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Hillary won the nomination in the most Hillary way possible.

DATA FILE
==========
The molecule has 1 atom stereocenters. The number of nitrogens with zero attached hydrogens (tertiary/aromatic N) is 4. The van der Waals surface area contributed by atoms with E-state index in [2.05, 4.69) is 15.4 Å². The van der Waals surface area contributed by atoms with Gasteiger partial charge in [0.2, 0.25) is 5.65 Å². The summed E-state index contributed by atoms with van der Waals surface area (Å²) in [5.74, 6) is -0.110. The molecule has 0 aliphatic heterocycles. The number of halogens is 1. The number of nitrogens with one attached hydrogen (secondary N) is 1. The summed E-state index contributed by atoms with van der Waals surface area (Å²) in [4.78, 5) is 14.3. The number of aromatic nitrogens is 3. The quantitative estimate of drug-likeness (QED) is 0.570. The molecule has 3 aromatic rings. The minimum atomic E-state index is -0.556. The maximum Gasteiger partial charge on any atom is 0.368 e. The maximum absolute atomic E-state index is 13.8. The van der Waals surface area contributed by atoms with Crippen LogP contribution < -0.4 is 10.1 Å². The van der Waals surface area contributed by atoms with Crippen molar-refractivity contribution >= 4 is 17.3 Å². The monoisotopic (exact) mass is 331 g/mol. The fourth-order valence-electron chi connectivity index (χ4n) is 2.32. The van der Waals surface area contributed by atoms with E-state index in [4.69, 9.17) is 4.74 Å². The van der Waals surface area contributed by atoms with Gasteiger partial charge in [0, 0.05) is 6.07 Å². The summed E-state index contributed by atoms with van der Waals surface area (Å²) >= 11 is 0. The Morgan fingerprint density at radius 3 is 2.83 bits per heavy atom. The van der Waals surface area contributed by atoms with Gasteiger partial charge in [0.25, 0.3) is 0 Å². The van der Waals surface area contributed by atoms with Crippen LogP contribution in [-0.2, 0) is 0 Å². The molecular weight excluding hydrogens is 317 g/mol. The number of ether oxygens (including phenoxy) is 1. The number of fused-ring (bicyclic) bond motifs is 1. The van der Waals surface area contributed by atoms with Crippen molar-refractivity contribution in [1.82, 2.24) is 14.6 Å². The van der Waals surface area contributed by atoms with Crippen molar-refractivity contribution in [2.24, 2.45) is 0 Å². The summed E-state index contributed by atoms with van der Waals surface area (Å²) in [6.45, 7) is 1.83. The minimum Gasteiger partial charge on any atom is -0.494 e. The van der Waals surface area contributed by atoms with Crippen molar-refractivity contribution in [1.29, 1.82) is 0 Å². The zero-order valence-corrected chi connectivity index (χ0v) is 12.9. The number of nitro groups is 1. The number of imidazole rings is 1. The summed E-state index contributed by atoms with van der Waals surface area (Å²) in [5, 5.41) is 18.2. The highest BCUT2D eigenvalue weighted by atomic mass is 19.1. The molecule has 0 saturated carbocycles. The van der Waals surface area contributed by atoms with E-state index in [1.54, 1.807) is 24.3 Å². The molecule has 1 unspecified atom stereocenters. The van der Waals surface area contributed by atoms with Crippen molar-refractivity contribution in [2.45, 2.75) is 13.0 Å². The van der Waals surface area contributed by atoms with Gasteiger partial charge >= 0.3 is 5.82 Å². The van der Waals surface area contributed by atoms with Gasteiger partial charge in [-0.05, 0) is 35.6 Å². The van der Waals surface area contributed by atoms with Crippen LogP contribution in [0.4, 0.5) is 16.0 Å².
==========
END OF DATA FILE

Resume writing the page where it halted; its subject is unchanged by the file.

Which is to say, clouded in controversy and amidst accusations of conspiracy, leaving a slight aftertaste of illegitimacy. The Associated Press did her no favors by proclaiming her the presumptive nominee a day ahead of the last big round of primary contests, cementing the impression among Bernie Sanders supporters that the game is rigged. “How can you call this on the eve of the California primary?” one supporter asked The Washington Post. “The media is trying to suppress the vote and they’re trying to anoint her, they’re doing an anointment process.” Clinton herself seemed painfully torn, in possession of a prize she has long sought, but unable to claim it over concerns that it could depress turnout on Election Day. “I got to tell you, according to the news, we are on the brink of a historic, historic, unprecedented moment,” she told a rally in Long Beach yesterday, before adding, “but we still have work to do, don’t we?” And if Sanders pulls off a win in California, and decides to take his campaign to the convention, then the ambiguity surrounding Clinton’s position will only increase. So a day after she has been declared the first woman in history to win a major party’s presidential nomination, Clinton finds herself in the most familiar position of all: She will have to wait.